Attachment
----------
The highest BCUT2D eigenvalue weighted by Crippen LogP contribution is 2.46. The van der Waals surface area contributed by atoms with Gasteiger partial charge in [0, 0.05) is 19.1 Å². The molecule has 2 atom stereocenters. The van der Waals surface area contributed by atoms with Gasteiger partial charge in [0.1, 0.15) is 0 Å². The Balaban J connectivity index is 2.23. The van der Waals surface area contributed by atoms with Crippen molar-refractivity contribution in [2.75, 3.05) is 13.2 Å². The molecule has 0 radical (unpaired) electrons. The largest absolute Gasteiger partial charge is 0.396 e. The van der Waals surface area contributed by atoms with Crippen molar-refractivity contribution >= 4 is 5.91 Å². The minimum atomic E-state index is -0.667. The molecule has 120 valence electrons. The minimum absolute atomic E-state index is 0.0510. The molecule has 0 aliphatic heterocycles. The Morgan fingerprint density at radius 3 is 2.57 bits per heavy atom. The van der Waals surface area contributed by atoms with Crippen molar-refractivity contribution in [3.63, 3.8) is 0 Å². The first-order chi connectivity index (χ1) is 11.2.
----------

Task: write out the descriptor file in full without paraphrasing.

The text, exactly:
The highest BCUT2D eigenvalue weighted by Crippen LogP contribution is 2.46. The van der Waals surface area contributed by atoms with Gasteiger partial charge in [0, 0.05) is 19.1 Å². The molecule has 2 atom stereocenters. The van der Waals surface area contributed by atoms with Gasteiger partial charge in [0.1, 0.15) is 0 Å². The Balaban J connectivity index is 2.23. The van der Waals surface area contributed by atoms with Crippen molar-refractivity contribution in [2.75, 3.05) is 13.2 Å². The molecule has 0 radical (unpaired) electrons. The largest absolute Gasteiger partial charge is 0.396 e. The van der Waals surface area contributed by atoms with Crippen molar-refractivity contribution >= 4 is 5.91 Å². The minimum atomic E-state index is -0.667. The molecule has 120 valence electrons. The minimum absolute atomic E-state index is 0.0510. The molecule has 0 aliphatic heterocycles. The Morgan fingerprint density at radius 3 is 2.57 bits per heavy atom. The van der Waals surface area contributed by atoms with Crippen molar-refractivity contribution in [3.63, 3.8) is 0 Å². The first-order chi connectivity index (χ1) is 11.2.